Kickstarting a cure for hiccups

Ali Seifi, MD (center), with MS graduate students (from left to right) Alexis Lorio (Class of 2024), Hari Krishnakumar (Class of 2024), Ellen Burton (Class of 2024) and Shwetha Menon (Class of 2023) standing in Seifi's lab.
Ali Seifi, MD (center), with MS graduate students (from left to right) Alexis Lorio (Class of 2024), Hari Krishnakumar (Class of 2024), Ellen Burton (Class of 2024) and Shwetha Menon (Class of 2023).

When an idea just won’t go away

By Michael Seringer

For years, Ali Seifi could not get the idea of curing hiccups out of his mind. He spent hours daydreaming of air pressure, flow, enervation and throat tissue flaps. Finally, after talking with a patient who had been up all night with hiccups after surgery, Seifi decided to turn his idea into a working prototype. After much research and many iterations of the hiccup device, Seifi had a working version. He persuaded every friend and family member to help test the prototype device. He enthusiastically waited for them to get the hiccups.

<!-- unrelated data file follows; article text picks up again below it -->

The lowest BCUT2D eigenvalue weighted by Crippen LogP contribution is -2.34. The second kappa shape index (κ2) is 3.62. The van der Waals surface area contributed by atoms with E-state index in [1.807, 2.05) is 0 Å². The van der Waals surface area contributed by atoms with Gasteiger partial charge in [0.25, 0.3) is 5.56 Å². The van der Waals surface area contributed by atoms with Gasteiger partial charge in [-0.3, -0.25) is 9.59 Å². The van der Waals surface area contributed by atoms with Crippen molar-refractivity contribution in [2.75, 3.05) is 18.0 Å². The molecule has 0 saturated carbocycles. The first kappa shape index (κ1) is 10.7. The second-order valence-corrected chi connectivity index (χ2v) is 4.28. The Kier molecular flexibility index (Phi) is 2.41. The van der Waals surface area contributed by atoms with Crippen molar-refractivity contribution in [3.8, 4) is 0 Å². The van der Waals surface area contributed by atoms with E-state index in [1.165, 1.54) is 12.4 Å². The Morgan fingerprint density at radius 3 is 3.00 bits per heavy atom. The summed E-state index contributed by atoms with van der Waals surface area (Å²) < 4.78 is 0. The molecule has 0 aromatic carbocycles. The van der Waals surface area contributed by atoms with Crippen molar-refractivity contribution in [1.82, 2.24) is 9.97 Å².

“Very simply, I started buying some plastic tubes and started building it,” Seifi said. “I started testing myself and my family whenever we had hiccups. Gradually, I found what kind of device I would need. The right pressure and right dimensions were important.”


Associate Professor, Department of Neurosurgery; Director and Fellowship Director of Neurocritical Care
Company: HiccAway (private)
Compound: Device — patented, licensed from UT Health San Antonio
Treatment for: Hiccups
Stage: On the market (H-E-B, CVS, Amazon)
Timing: Approximately 10 years
Funding: $200,000 — corporate partner, self-funded, crowdsourced, friends and family; $250,000 — Mark Cuban, Shark Tank; cash flow — 50% of profit goes back to advertising
Do the research, develop a plan and execute the plan.

A market-driven approach to financing

Seifi designed a straw-like device that essentially resets the diaphragm and sends hiccups packing. Once the prototype was complete, Seifi made a game-changing decision: He hired a marketing expert who launched HiccAway on the crowdfunding site Kickstarter. While Seifi’s team raised $60,000 from social media, they gained priceless market intelligence, built a test population of 600 people for a “clinical trial” and attracted the producers of ABC’s business reality TV show Shark Tank.